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Theory and Society

, Volume 39, Issue 2, pp 145–172 | Cite as

Classification conundrums: categorizing chimeras and enacting species preservation

  • Carrie Friese
Article

Abstract

Sociologists have challenged the discipline to account for and incorporate biological factors in their analyses. Heeding this call, this article asks how chimeras, a particularly puzzling biological organism, are being officially classified in the interrelated sites of endangered species preservation and the zoo. Based on a qualitative study of endeavors to clone endangered animals, I contend that biology alone cannot determine the classification of these interspecies organisms. Rather, categorizing chimeras requires metaphoric, schematic references to more familiar entities. Here culture and biology are tools for classification, which has consequences for preservation practices and the materiality of endangered wildlife. Drawing on the sociology of culture, I show that positions on classification represent an intermediary space for interpreting the relationship between meaning and action in discourse elaboration. Building on the sociology of science and technology, I show the epistemological limitations of understanding the biological as an a priori factor.

Keywords

Endangered Species Nuclear Transfer Somatic Cell Nuclear Transfer Captive Population Schematic Reference 
These keywords were added by machine and not by the authors. This process is experimental and the keywords may be updated as the learning algorithm improves.

Notes

Acknowledgments

The author would like to thank all the people who participated in this research. I would also like to thank Suki Ali, Rene Almeling, Adele Clarke, Janet Shim, Sara Shostak, Stefan Timmermans, Katherine Thomson, Charis Thompson, Rachel Washburn, an anonymous reviewer, and the Editor-in-Charge at Theory and Society for their extremely valuable comments on different drafts of this paper. This project was supported by the Center for Society and Genetics at the University of California, Los Angeles, the Graduate Student Research Award at the University of California, San Francisco, the Andrew Vincent White Scholarship at the University of California Humanities Research Institute, the Chancellor’s Dissertation Research Fellowship at the University of California, San Francisco, and the Anselm L. Strauss Dissertation Research Fellowship at the University of California, San Francisco.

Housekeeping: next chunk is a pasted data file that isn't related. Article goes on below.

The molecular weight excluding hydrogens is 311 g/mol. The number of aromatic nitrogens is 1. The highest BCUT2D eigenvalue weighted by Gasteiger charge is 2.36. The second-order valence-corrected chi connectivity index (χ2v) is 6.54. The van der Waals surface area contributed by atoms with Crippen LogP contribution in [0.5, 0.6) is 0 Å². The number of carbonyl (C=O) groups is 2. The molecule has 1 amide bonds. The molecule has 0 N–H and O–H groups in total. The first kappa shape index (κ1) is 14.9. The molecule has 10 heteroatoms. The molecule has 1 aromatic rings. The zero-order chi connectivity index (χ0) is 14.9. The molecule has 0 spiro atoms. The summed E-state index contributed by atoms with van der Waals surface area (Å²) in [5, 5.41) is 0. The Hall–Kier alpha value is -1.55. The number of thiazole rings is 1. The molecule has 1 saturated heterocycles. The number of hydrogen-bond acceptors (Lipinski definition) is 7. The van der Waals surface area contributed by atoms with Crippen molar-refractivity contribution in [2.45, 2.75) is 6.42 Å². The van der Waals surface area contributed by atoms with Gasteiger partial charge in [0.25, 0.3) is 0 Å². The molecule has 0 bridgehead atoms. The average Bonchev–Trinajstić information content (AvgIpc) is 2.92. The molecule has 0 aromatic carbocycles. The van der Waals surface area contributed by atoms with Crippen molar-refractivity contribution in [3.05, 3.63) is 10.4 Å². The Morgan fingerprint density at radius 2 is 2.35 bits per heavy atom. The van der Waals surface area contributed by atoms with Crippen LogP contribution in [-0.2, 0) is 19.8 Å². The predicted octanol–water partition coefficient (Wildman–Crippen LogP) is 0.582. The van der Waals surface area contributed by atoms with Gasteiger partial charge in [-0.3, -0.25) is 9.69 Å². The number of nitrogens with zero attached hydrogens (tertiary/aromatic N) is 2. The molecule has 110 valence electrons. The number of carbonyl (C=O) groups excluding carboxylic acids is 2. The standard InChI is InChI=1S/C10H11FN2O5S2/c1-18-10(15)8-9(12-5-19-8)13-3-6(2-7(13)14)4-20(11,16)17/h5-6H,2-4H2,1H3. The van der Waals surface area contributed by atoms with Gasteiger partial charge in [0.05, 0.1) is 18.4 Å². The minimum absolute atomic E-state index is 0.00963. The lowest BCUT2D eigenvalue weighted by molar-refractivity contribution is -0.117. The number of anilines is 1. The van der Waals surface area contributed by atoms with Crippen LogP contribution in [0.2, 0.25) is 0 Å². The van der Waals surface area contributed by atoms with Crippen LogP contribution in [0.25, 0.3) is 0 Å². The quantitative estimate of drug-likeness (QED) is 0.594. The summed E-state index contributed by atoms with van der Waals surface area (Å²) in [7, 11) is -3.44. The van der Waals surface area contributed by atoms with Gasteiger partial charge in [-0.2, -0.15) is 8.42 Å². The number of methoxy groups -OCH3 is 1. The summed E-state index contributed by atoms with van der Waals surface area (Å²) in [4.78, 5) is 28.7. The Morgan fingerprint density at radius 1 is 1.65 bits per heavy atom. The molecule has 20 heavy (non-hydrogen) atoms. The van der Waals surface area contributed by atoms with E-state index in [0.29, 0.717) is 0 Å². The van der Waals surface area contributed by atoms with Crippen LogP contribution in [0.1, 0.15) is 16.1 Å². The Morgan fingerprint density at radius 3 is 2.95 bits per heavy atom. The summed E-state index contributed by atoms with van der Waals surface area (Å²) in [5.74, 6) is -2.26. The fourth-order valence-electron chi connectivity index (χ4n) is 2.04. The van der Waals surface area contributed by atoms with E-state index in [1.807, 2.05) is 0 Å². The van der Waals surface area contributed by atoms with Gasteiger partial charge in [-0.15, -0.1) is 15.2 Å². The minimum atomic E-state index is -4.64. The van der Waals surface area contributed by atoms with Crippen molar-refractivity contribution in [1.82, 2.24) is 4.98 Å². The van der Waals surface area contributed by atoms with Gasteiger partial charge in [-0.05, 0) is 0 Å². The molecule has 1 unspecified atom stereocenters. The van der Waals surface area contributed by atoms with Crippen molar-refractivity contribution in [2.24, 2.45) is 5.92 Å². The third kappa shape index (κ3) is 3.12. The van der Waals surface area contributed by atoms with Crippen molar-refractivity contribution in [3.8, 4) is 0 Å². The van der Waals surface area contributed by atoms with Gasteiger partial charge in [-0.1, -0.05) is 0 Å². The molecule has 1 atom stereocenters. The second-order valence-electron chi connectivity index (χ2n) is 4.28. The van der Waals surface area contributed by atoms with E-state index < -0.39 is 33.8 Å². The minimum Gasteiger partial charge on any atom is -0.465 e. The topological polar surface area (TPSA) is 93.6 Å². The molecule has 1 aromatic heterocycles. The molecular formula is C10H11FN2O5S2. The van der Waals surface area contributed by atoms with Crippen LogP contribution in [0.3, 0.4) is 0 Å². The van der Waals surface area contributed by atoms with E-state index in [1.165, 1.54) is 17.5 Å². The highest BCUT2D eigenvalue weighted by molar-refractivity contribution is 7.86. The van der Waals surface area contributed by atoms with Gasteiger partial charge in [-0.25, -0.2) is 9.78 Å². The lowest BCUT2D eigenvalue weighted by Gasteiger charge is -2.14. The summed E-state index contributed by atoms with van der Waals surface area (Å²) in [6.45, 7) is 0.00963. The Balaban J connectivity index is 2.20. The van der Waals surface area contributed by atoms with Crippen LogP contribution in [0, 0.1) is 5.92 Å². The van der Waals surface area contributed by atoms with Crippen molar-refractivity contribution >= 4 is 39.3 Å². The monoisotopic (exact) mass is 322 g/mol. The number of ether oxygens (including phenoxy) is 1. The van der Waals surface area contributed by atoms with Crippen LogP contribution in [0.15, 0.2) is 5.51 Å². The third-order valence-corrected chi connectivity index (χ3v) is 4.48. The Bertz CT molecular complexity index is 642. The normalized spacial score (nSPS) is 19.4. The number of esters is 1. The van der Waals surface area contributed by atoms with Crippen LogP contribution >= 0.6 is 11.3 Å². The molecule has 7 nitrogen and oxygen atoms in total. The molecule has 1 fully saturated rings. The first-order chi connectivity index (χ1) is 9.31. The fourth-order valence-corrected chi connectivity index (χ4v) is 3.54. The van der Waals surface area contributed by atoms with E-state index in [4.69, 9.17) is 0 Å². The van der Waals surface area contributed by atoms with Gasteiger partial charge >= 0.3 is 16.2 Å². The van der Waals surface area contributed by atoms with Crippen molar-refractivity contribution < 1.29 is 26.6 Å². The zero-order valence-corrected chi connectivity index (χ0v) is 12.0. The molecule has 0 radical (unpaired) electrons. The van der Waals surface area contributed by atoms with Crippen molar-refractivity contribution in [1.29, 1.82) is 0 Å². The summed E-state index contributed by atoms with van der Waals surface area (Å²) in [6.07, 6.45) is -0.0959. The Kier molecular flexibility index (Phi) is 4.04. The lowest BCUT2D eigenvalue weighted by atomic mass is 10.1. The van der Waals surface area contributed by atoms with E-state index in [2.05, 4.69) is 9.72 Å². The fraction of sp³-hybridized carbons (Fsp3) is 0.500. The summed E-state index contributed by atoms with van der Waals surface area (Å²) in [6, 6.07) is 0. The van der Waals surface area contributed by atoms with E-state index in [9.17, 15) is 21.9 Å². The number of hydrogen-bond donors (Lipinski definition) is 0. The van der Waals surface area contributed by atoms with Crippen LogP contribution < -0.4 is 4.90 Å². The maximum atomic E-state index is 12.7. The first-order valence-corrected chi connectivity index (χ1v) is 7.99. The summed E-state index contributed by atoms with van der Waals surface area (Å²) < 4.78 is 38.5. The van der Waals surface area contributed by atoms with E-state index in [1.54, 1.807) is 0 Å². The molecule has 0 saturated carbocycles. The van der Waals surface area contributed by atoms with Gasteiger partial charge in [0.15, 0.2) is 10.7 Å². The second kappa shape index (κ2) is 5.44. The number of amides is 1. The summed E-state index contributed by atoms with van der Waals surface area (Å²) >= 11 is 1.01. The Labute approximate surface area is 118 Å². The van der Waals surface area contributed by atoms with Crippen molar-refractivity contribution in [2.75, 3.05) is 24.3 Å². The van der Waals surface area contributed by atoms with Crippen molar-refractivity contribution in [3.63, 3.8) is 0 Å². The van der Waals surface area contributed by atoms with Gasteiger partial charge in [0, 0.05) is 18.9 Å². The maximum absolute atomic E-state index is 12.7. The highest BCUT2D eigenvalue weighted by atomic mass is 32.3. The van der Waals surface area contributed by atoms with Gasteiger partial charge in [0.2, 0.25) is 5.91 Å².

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Copyright information

© Springer Science+Business Media B.V. 2010

Authors and Affiliations

  1. 1.London School of Economics and Political Science (LSE)LondonUK

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